Early Origins of the Eccope family
The surname Eccope was first found in the West Riding of Yorkshire
where they held a family seat
as Lords of the Manor of Echope (the earlier Saxon name). After the Battle of Hastings in 1066, William, Duke of Normandy
, having prevailed over King Harold, granted most of Britain to his many victorious Barons. It was not uncommon to find a Baron
, or a Bishop, with 60 or more Lordships scattered throughout the country. These he gave to his sons, nephews and other junior lines of his family and they became known as under-tenants. They adopted the Norman system of surnames which identified the under-tenant with his holdings so as to distinguish him from the senior stem of the family. After many rebellious wars between his Barons, Duke William, commissioned a census of all England
to determine in 1086, settling once and for all, who held which land. He called the census the Domesday Book
Williams, Dr Ann. And G.H. Martin, Eds., Domesday Book A Complete Translation. London: Penguin, 1992. Print. (ISBN 0-141-00523-8)
indicating that those holders registered would hold the land until the end of time. Hence, conjecturally, the surname is descended from the tenant
of the lands of Eccup, held by the Count of Mortain and his under-tenant, Richard de Surdeval, who was recorded in the Domesday Book
census of 1086. Richard de Surdeval was from Surdeval, in Manche in the arrondisement of Mortain, in the canton of Surdeval in Normandy
. He received important charters of Hooton Pagnall and the Brus fee, part of which he sold to the Paynells as recorded in the Early Charters of Yorkshire
(vol.vi,p 4). Richard de (Surdeval) Eccup was apparently a relation of the Count of Mortain, probably a younger son, or natural son. At the Domesday, Eccup was a large village north of Leeds. It now has a reservoir.
Early History of the Eccope family
This web page shows only a small excerpt of our Eccope research.Another 185 words (13 lines of text) covering the years 144 and 1443 are included under the topic Early Eccope History in all our PDF Extended History products and printed products wherever possible.
Eccope Spelling Variations
A multitude of spelling variations
characterize Norman surnames. Many variations occurred because Old and Middle English lacked any definite spelling rules. The introduction of Norman French to England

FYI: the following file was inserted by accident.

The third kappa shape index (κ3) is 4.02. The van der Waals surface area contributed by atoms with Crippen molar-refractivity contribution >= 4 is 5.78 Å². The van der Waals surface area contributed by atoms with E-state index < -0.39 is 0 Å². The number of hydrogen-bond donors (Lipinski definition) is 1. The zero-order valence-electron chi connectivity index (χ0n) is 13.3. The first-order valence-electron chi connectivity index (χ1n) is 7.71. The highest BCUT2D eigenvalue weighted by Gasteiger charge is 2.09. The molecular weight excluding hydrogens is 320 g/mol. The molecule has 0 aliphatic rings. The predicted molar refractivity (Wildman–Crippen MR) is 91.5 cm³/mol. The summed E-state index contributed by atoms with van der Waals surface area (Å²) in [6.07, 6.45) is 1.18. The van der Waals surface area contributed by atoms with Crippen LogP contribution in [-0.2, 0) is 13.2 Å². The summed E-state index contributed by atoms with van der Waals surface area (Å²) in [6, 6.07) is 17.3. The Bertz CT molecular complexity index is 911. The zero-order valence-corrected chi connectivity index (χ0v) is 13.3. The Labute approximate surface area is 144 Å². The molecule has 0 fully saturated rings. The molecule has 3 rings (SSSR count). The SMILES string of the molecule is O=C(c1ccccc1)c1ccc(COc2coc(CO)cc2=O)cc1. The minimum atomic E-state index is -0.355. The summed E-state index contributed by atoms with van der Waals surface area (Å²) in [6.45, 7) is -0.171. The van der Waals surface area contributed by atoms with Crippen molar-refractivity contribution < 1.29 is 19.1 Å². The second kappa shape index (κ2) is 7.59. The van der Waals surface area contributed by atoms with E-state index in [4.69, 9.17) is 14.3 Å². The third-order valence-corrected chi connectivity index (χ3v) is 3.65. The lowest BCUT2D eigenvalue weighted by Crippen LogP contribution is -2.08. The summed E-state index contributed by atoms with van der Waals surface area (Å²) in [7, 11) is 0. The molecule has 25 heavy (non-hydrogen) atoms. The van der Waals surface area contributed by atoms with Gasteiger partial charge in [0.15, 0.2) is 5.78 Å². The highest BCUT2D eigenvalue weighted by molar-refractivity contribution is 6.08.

also had a pronounced effect, as did the court languages of Latin and French. Therefore, one person was often referred to by several different spellings in a single lifetime. The various spellings include Eccup, Echope, Egcope, Egcup, Eccup, Eccope, Hecope, Ecop, Eckup, Eggup, Ecob, Eccop and many more.
Early Notables of the Eccope family (pre 1700)
More information is included under the topic Early Eccope Notables in all our PDF Extended History products
and printed products wherever possible.
Migration of the Eccope family to the New World and Oceana
Many English families left England
, to avoid the chaos of their homeland and migrated to the many British colonies abroad. Although the conditions on the ships were extremely cramped, and some travelers arrived diseased, starving, and destitute, once in the colonies, many of the families prospered and made valuable contributions to the cultures of what would become the United States and Canada. Research into the origins of individual families in North America has revealed records of the immigration of a number of people bearing the name Eccope or a variant listed above: settlers were recorded from the mid 17th century in the great migration from Europe. Migrants settled in the eastern seaboard from Newfoundland, to Maine, to Florida, and to the islands..